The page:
On Tuesday, January 6th, 2015 at 7pm the People’s Light & Theatre Company will be offering a sensory-friendly performance of Arthur and the Tale of the Red Dragon: A Musical Panto.
Sensory-friendly performances are designed to create a theatre experience that is welcoming to all families with members (children or adults) on the autism spectrum or with other sensory sensitivities.
For this special performance, the theatre environment at People’s Light will be adjusted to provide a sensory-friendly, comfortable and judgment-free space. Adjustments include:
- House lights will remain on at a low level in the theater during the performance;
- Lower sound level, especially for startling or loud sounds;
- A reduction of strobe lighting;
- Patrons are free to talk and leave their seats during the performance;
- Designated quiet areas within the theater;
- Space throughout the theater for standing and movement;
- Limited crowds and visitors through the theatre lobby during the day and timing of the performance;
- A quiet area will be available where children and their families can relax in our theatre’s lobby;
- Fidget and stress sensory toys will be available to borrow as needed; and
- People’s Light staff trained to be inviting and accommodating to families’ needs.
October 5-11 is Mental Illness Awareness Week. What we call “mental illness” really refers to BRAIN disorders. Depression is a very serious BRAIN disorder which can kill. Robin Williams’ recent suicide was a tragic example of the lethality of depression. The research shows that addiction problems are very highly linked to “mental illness.” Please join us on Saturday, October 18 for our third annual Family Resilience Conference, a free event where you will learn how to support your loved ones with BRAIN disorders and other special needs. Our keynote speaker, Andrew Solomon, has written about his own experience with depression. Learn more at www.devereux.org/resilientfamilies.
Caregivers of children with developmental disabilities often experience greater stress than parents of typically-developing kids. A new study published online last week in the journal Pediatrics demonstrates that more attention needs to be paid to the needs of parents of children with developmental disabilities.
The study randomly assigned 243 mothers of children with disabilities to one of two interventions led by well-trained, supervised peer mentors who received four months of training on the curriculums. The peer mentors were other mothers of children with disabilities who led 6 weeks of group treatments in 1.5-hour weekly sessions.
For the two treatment groups some parents were assigned to a mindfulness based stress reduction program others to a positive psychology based program. Results showed that mothers in both groups benefitted from the peer-led treatment programs. The researchers conclude more attention ought to be paid to address the unmet mental health needs of parents of children with developmental disabilities.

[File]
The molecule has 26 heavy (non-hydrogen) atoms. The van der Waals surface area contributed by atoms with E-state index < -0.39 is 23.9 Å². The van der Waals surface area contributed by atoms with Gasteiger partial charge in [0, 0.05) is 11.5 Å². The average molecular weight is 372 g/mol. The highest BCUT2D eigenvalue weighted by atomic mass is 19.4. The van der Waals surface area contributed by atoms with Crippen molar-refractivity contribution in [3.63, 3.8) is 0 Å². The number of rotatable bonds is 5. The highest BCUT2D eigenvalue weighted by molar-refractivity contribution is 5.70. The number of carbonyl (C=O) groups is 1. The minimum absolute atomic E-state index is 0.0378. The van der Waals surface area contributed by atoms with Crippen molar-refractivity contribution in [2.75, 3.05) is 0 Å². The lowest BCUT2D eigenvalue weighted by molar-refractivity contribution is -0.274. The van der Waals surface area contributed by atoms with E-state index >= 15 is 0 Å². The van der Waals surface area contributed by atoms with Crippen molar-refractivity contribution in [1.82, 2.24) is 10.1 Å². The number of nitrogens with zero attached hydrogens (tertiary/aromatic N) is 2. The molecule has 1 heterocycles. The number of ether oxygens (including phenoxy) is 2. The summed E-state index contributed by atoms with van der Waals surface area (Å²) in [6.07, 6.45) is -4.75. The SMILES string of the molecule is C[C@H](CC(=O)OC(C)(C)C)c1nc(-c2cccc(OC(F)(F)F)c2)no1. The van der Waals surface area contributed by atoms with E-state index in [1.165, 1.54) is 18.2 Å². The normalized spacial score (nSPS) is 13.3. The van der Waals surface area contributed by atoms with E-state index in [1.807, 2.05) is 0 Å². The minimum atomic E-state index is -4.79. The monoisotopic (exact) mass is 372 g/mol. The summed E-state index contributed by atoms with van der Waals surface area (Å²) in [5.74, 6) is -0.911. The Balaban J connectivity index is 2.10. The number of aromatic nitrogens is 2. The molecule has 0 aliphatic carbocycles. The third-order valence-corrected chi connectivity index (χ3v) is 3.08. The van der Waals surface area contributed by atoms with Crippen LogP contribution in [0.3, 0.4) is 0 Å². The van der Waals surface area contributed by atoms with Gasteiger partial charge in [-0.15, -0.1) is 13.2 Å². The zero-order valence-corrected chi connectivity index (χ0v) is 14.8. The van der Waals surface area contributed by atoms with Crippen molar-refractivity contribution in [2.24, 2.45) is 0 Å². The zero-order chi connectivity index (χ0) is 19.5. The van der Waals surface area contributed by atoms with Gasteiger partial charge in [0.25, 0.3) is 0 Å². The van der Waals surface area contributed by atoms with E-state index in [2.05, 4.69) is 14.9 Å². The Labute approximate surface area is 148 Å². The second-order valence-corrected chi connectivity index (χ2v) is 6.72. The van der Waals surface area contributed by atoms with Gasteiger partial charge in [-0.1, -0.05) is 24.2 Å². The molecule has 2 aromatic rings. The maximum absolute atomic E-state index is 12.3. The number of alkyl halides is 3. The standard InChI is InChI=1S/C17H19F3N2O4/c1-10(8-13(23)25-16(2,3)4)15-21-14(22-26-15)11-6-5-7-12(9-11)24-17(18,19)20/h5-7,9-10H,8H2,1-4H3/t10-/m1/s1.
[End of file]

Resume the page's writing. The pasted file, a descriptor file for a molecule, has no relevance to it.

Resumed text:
To read more about this study see the article published by the New York Times, “When the Caregivers Need Healing”.
A Building Bridges Initiative Tip Sheet
Supporting Siblings When a Brother or Sister is Receiving Residential Interventions:
Key Issues and Tips for Providers and Families
This document was developed by the Building Bridges Initiative Youth and Family Work Group and
was written by Dr. Lauren Polvere. The tips provided were developed based on feedback and
guidance from providers, family members and youth.
This new tip sheet describes the importance of sibling support and provides helpful strategies that
can be used by providers, leaders in residential and community programs, and families and advocates.
BBI values and principles reflect the need to create partnerships to support youth and families, and
this new tip sheet identifies the importance of supporting siblings as a key component of
strengthening families and communities.
The document can be downloaded at: http://www.buildingbridges4youth.org/products
On Saturday, October 18, 2014 Devereux will present its 3rd annual family resilience conference. This year’s theme will be, “Accepting and Supporting Our Children’s Differences: Building Resilient Families”. Each year, Devereux gives families the opportunity to learn ways to help support their loved ones with special needs, challenges, or differences by sponsoring a family resilience conference. This annual event is open to the public and all families are welcome to attend. Space will be limited and registration will be required.
The conference includes interactive workshops led by leaders in their fields, a parent panel, resource tables packed with valuable information on a wide range of subjects, and exhibitor tables staffed by representatives from local providers. Kicking off this year’s conference is Andrew Solomon, New York Times best-selling author of Far From the Tree: Parents, Children, and the Search for Identity. For more information on Andrew, please click here.
This year’s conference will be held on the campus of Saint Joseph’s University thanks to a partnership with the Kinney Center for Autism Education and Support at Saint Joseph’s University. Complimentary childcare for youth of all abilities is available onsite, though space is limited. Childcare registration is required. Childcare will be located within the Kinney Center for Autism Education and Support on the campus of saint Joseph’s University.
For more information visit our new conference website at: devereux.org/resilientfamilies
“Life in a Special-Needs World” Exclusive Report Explores Health and Happiness of Children of All Abilities NEW YORK, March 11, 2014 /PRNewswire/ — Parents magazine today revealed exclusive results from a study of moms of children with special needs…
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